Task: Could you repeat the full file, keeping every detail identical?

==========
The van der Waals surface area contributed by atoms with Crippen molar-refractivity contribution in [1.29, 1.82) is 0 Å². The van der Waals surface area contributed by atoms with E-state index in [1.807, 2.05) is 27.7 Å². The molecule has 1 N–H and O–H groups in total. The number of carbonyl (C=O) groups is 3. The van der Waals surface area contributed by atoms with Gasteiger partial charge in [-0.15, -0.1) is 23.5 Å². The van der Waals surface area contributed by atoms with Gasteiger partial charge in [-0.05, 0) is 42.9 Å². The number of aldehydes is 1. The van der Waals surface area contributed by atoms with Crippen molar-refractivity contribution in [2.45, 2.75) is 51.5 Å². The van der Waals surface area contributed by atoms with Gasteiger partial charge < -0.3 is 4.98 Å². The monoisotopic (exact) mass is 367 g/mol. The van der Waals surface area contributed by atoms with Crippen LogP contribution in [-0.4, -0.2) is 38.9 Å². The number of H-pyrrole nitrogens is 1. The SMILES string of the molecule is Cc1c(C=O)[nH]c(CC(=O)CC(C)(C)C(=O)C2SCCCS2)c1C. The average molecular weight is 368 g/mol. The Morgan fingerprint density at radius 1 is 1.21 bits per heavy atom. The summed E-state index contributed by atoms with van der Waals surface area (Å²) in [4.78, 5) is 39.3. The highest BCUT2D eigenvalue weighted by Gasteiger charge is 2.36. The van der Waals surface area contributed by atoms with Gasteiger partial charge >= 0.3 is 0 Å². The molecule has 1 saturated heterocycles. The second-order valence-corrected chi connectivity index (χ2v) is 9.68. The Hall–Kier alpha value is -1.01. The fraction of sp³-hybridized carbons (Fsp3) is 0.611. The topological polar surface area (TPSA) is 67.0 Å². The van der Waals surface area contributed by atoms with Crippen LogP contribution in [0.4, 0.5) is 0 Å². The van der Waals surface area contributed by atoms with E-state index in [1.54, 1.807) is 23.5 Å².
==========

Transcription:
The van der Waals surface area contributed by atoms with Crippen molar-refractivity contribution in [1.29, 1.82) is 0 Å². The van der Waals surface area contributed by atoms with E-state index in [1.807, 2.05) is 27.7 Å². The molecule has 1 N–H and O–H groups in total. The number of carbonyl (C=O) groups is 3. The van der Waals surface area contributed by atoms with Gasteiger partial charge in [-0.15, -0.1) is 23.5 Å². The van der Waals surface area contributed by atoms with Gasteiger partial charge in [-0.05, 0) is 42.9 Å². The number of aldehydes is 1. The van der Waals surface area contributed by atoms with Crippen molar-refractivity contribution in [2.45, 2.75) is 51.5 Å². The van der Waals surface area contributed by atoms with Gasteiger partial charge < -0.3 is 4.98 Å². The monoisotopic (exact) mass is 367 g/mol. The van der Waals surface area contributed by atoms with Crippen LogP contribution in [-0.4, -0.2) is 38.9 Å². The number of H-pyrrole nitrogens is 1. The SMILES string of the molecule is Cc1c(C=O)[nH]c(CC(=O)CC(C)(C)C(=O)C2SCCCS2)c1C. The average molecular weight is 368 g/mol. The Morgan fingerprint density at radius 1 is 1.21 bits per heavy atom. The summed E-state index contributed by atoms with van der Waals surface area (Å²) in [4.78, 5) is 39.3. The highest BCUT2D eigenvalue weighted by Gasteiger charge is 2.36. The van der Waals surface area contributed by atoms with Gasteiger partial charge >= 0.3 is 0 Å². The molecule has 1 saturated heterocycles. The second-order valence-corrected chi connectivity index (χ2v) is 9.68. The Hall–Kier alpha value is -1.01. The fraction of sp³-hybridized carbons (Fsp3) is 0.611. The topological polar surface area (TPSA) is 67.0 Å². The van der Waals surface area contributed by atoms with Crippen LogP contribution in [0.4, 0.5) is 0 Å². The van der Waals surface area contributed by atoms with E-state index in [1.54, 1.807) is 23.5 Å².